Kala (known in English as Dead Time) is a Javanese neo-noir masterpiece from Indonesian director Joko Anwar. The first time I watched Kala, I was blown away. It reminded me of my first watch of Roman Polanski’s Chinatown, a revelatory experience which changed the way I viewed and thought about cinema. The two films share many similarities. They both invoke the cinematic language of the noir genre to tell updated and more cynical tales of moral rot and societal decay. Chinatown situates these themes in a gloriously re-imagined 1930s Los Angeles, while Kala places them in an unspecified alternate reality steeped in the symbols of Javanese myth.
While Kala references Chinatown and pays homage to its noir roots, the film is wholly and uniquely an expression of Indonesian social and cultural themes as well as imagery. The film opens with a classic noir trope – a pair of hardboiled detectives (Ario Bayu and August Melasz) looking over a crime scene while lamenting that the world is sliding into amorality. A mob has just burned some random people in the middle of a street, and Kala immediately establishes that this is a world where such acts of random violence are both common and met with apathy by average people.
The narrative then introduces its other wonderfully bizarre main character named Janus (Fachry Albar), a hapless journalist who suffers from a very specific kind of narcolepsy that causes him to faint whenever it deepens the mystery of the plot. In just a few short scenes, Joko Anwar establishes the otherworldliness of the Kala’s setting by using a washed out color scheme and employing early 20th century period details, even though the time period of the film’s events is otherwise unclear. He also establishes that in the world of the film, society is coming apart at the seams and the authorities are either too incompetent or too corrupt to halt the decline.
Meet the New King
These are recognizable markers of the noir genre in Kala. But after the opening act, the film takes a sharp turn and metastasizes into something altogether different and more interesting. It introduces a brilliant conceit, a secret Javanese phrase shrouded in mystery and passed down orally from one person to another (the audience does not learn the complete phrase or its meaning until the end of the film).
The phrase contains directions to an ancient treasure, but whoever hears it is immediately hunted and killed by a demonic creature called Pindoro. The rest of the film is a race between various characters and shadowy factions to learn the phrase and find the treasure before Pindoro kills them. I won’t spoil it, but the film ends with a slightly unsatisfying twist and a note of cautious optimism.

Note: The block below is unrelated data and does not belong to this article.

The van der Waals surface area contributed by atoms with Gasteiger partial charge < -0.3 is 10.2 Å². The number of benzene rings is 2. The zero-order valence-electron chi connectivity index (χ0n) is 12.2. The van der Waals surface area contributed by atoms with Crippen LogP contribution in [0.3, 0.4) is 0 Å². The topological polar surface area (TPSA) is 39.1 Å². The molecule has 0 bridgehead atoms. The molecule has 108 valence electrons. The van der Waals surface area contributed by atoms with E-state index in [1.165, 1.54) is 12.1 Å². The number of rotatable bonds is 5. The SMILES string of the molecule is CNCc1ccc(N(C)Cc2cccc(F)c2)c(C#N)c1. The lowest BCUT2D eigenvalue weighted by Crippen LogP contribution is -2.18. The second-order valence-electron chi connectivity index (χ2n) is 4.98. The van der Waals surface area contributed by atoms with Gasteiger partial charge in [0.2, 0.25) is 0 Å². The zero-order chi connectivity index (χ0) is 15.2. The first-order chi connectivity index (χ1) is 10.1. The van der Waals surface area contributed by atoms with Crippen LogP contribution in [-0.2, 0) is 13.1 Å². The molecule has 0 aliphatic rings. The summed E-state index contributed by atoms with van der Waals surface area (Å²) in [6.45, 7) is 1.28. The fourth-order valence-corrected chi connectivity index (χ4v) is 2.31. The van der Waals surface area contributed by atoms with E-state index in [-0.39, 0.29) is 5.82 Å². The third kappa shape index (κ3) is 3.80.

The secret phrase deserves some attention, as it is based on a real-life Javanese legend from the 12th century prophesying the coming of the Ratu Adil, or the Just King. In most versions of the story the Ratu Adil comes from a humble background during a time of great turmoil and strife, and restores order to a society in need of leadership. Some believe Prince Diponegoro, the leader of a Javanese war of rebellion against the Dutch in the early 1800s, was a Ratu Adil. Indonesians also associate the concept with Tjokroaminoto, an early 20th century nationalist hero who helped lay the foundations of independence.
Same as the Old King
When Kala was released in 2007, Indonesia was still coming to terms with the social and political fall-out from the end of the authoritarian New Order regime in 1998. I don’t know if that is what Joko Anwar had in mind when he wrote and directed the film, but a movie depicting the rise of a long-prophesied messiah figure who would lead the nation into a prosperous future after years of neglect and decline certainly seems like it would have been particularly relevant at that period in time.
Kala is thus doing something stylistically innovative but also very clever on a deeper level. It is a stylized re-telling of a Javanese myth that is seamlessly integrated with classic noir tropes, images, and archetypes. It even occasionally shifts gears and turns into a horror movie, particularly when the ghastly pale creature Pindoro is hunting its prey.
This hybridization of styles, themes, and symbols underlines the complex ideas Joko Anwar explores in Kala. It reflects Joko Anwar’s enduring interest in taking the home-grown myths, legends, and folklore of Indonesia and putting them on the big screen. But by cladding them in the visual language of one of Western cinema’s most classic genres, and then sprinkling a whiff of social relevance through the use of Javanese mythology, he imbues the film with a sense of style and thematic resonance that is both familiar and also wholly unique.
This article is part of a series that will take a critical look at the work of Indonesian director Joko Anwar, with a focus on the ways in which he has used film to promote Indonesian mythology and explore social issues.
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Kala—Indonesia. Dialogue in Bahasa Indonesia. Directed by Joko Anwar. Running time 1 hour 42 minutes. First released April 19, 2007. Starring Donny Alamsyah, Fachry Albar, and Ario Bayu.